On Thursday, President Donald Trump toured a Michigan Ford Motor Co. factory that had pivoted to manufacturing ventilators and face shields over the last several weeks as the nation has been battling the spread of COVID-19. Amid much speculation, and true to his previous actions and those of his colleagues, the president did not wear a face mask — despite it being the law in the state of Michigan.
"It's disappointing, yet entirely predictable," Dana Nessel, the Michigan state attorney general, told Salon in an interview. "It's unfortunate it's such a small and easy and painless request to make; again, it's [the] law in our state, and it's just Donald Trump continuing to thumb his nose at the law even when it would allow for the safety and security of our state residents and his fellow Americans."
Nessel penned a letter to Trump on Wednesday, requesting that he wear a mask during the Thursday tour.
"While my Department will not act to prevent you from touring Ford's plant, I ask that while you are on tour you respect the great efforts of the men and women at Ford — and across this State — by wearing a facial covering," Nessel wrote in the letter. "It is not just the policy of Ford, by virtue of the Governor's Executive Orders."
The state of Michigan has been hit especially hard by the virus, with more than 50,000 confirmed cases and 5,000 deaths. On Wednesday, news surfaced that Ford temporarily stopped production at two assembly plants this week after employees tested positive for COVID-19, too. The closures occurred at plants in Dearborn, Mich., and Chicago.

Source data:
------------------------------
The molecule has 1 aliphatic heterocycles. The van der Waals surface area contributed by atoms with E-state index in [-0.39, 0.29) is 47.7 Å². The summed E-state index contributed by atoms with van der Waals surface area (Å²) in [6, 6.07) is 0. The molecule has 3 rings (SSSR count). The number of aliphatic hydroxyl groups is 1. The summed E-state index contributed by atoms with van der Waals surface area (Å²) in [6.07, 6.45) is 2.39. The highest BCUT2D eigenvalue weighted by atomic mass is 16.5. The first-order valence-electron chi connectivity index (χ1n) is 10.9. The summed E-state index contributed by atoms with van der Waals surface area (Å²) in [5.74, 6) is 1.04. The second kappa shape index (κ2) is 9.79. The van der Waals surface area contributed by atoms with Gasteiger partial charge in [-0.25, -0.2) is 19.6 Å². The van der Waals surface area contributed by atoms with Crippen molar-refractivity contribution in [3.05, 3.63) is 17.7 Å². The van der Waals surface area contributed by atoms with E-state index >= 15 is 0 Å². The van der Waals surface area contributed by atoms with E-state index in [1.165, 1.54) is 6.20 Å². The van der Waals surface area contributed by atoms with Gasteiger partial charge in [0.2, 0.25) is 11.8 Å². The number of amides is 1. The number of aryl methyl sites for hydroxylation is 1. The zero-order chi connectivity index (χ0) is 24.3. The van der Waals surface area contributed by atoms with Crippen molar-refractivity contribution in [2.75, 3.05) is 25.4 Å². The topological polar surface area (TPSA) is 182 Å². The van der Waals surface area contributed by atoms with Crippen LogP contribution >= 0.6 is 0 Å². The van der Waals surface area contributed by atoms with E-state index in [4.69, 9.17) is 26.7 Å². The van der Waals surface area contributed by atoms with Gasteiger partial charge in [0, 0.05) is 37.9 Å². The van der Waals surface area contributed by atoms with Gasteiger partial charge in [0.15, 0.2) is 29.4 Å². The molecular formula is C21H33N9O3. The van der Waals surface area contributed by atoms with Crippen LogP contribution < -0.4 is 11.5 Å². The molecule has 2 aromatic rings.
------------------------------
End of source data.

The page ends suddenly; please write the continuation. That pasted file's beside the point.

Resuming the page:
Technically, Trump's visit violated Michigan law and could warrant a misdemeanor charge. Executive Order 2020-91 currently suspends all non-essential in-person visits to manufacturing facilities, including tours. But Nessel told Salon that Governor Gretchen Whitmer didn't want to enforce that because she did want to showcase the great work Ford employees have been doing to manufacture ventilators and face shields, which have been possible by paid volunteers of the The International Union, United Automobile, Aerospace and Agricultural Implement Workers of America (UAW).
Nessel said Trump's inability to abide by a simple request will affect him next time he visits Michigan.
"What I will probably think about doing in the future is not permitting that portion of the executive order to be waived on the President's behalf, since he can't abide by this very simple request made by both the Ford plant as well as by myself, and that [he] be asked not to return to our state in the event that he intends to tour any enclosed facilities," Nessel said. "If anyone invites him in, I'm going to have to have a serious discussion with whoever that entity is, wherever the owner or operator of such a building is, and potentially look at a MIOSHA [Michigan Occupational Safety and Health Administration] complaint, because it's an occupational health and safety violation."